The in between: The Coyotes had a 9-4 advantage in shots on goal at the halfway point of the period, but that edge was trimmed to 11-8. Phoenix dressed their enforcer, Paul Bissonnette, but he was relatively tame in the first period. He took just four shifts. The Kings will likely need to answer to him at some point.

Kings try to chill after physical Game 2 win

May, 16, 2012
EL SEGUNDO, Calif. -- Just a handful of players took the ice for practice Wednesday at Toyota Sports Center, the rest of the Los Angeles Kings were probably bathing in ice after the rough-and-tumble Game 2 victory the night before against the Phoenix Coyotes in Glendale, Ariz.

Just as they'd done the previous two rounds against the Vancouver Canucks and St. Louis Blues, the Kings took a two-games-to-none lead in the Western Conference final that now veers to L.A.

The day after the 4-0 victory in Game 2, Kings coach Darryl Sutter was purposely vague when discussing his team’s bumps and bruises, but indicated that everyone who played Tuesday night would be ready for Game 3 on Thursday at Staples Center.

Dustin Brown was likely the sorest of the group.

He was checked head-first into the boards by Phoenix forward Martin Hanzal midway through the third period and laid on the ice for several seconds before skating to the bench. Earlier in the game, he took a stick to the back of the legs from Phoenix goalie Mike Smith, dropping him to the ice in pain.

“It’s almost comical to watch because we think he runs on batteries sometimes,” said Kings left wing Dustin Penner. “You knock him down but you can’t keep him down. He takes a lot of punishment and he gives it out, and he has been that type of leader all year.”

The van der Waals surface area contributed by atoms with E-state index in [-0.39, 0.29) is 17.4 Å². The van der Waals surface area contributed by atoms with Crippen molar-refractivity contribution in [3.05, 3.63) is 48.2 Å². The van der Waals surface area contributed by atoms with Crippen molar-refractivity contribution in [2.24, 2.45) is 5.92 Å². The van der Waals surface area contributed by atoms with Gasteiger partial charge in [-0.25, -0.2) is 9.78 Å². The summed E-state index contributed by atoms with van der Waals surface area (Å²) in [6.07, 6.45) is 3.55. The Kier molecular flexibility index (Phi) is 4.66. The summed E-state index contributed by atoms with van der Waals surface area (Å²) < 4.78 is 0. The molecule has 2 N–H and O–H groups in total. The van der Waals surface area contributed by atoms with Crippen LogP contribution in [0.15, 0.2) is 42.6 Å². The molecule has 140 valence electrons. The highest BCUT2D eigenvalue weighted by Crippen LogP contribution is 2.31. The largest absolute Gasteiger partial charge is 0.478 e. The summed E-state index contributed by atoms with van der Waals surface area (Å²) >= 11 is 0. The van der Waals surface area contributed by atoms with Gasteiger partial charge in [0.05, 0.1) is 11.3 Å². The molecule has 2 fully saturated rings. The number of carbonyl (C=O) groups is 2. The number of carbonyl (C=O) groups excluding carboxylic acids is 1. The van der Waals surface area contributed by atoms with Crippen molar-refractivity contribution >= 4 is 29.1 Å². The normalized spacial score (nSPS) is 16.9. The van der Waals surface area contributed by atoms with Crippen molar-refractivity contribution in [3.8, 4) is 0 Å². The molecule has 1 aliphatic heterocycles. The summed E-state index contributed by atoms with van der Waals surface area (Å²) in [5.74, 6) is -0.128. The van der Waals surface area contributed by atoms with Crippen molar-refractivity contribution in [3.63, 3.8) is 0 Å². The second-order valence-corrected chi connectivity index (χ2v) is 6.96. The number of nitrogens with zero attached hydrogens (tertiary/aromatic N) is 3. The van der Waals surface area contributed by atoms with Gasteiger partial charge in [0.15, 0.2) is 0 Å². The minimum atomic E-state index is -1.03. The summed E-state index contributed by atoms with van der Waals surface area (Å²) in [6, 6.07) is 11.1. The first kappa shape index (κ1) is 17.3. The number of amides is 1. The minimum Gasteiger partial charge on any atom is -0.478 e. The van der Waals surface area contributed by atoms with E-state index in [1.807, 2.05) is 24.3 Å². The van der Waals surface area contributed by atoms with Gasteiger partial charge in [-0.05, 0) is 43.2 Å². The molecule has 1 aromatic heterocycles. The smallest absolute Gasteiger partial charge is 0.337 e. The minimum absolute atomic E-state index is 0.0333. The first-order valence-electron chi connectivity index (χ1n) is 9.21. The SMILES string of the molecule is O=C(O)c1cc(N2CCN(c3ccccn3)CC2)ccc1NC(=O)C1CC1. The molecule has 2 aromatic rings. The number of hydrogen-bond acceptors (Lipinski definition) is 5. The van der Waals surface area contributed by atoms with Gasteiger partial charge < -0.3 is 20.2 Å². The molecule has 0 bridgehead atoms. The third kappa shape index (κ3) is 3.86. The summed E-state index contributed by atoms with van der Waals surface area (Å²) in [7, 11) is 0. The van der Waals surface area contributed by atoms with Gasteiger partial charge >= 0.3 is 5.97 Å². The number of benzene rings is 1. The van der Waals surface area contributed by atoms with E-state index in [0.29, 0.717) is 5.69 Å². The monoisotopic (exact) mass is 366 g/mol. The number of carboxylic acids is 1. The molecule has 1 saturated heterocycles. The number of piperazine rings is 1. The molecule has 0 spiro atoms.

The Kings did a better job of controlling their emotions than they did in their Game 2 victory in the previous series against the Blues. In both games, the Kings built sizable leads, forcing the opposition to take drastic measures.

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Kings set club record with seventh straight road playoff win

May, 15, 2012

Western Conference finals

Game 2

Kings 4, Phoenix Coyotes 0

(Kings lead the series 2-0)

Eight keys to the game:

THE FACTS: If the Los Angeles Kings didn’t have such a fervent fan base waiting for them back home, they might want to play all their postseason games on the road. The Kings won their franchise-record seventh consecutive game away from Staples Center in these playoffs, outplaying the Phoenix Coyotes for the second straight game at Jobing.com Arena in Glendale, Ariz.

THE STAT: Two players who weren’t even on the Kings during the first four months of the season, who missed out on the December coaching change and most of the frustrating, low-scoring losses, gave L.A. all the points it would need Tuesday night. Jeff Carter broke out of his playoff slump with a hat trick against the Coyotes, and rookie Dwight King notched the other goal, giving him three goals in the first two games of this series. Carter’s hat trick was the first by an L.A. player in the postseason since Wayne Gretzky in 1993.

TURNING POINT: King gave the Kings a 1-0 lead on a deflection off a point shot from defenseman Drew Doughty about 13 minutes into the game, and that held up through the first period. The Coyotes came out with much more intensity in the second, but the Kings killed that momentum when Dustin Penner did some nice work down low to get the puck to Carter, who scored 4:47 into the period for a 2-0 lead. After that goal, you could almost hear the puck drop inside Jobing.com Arena.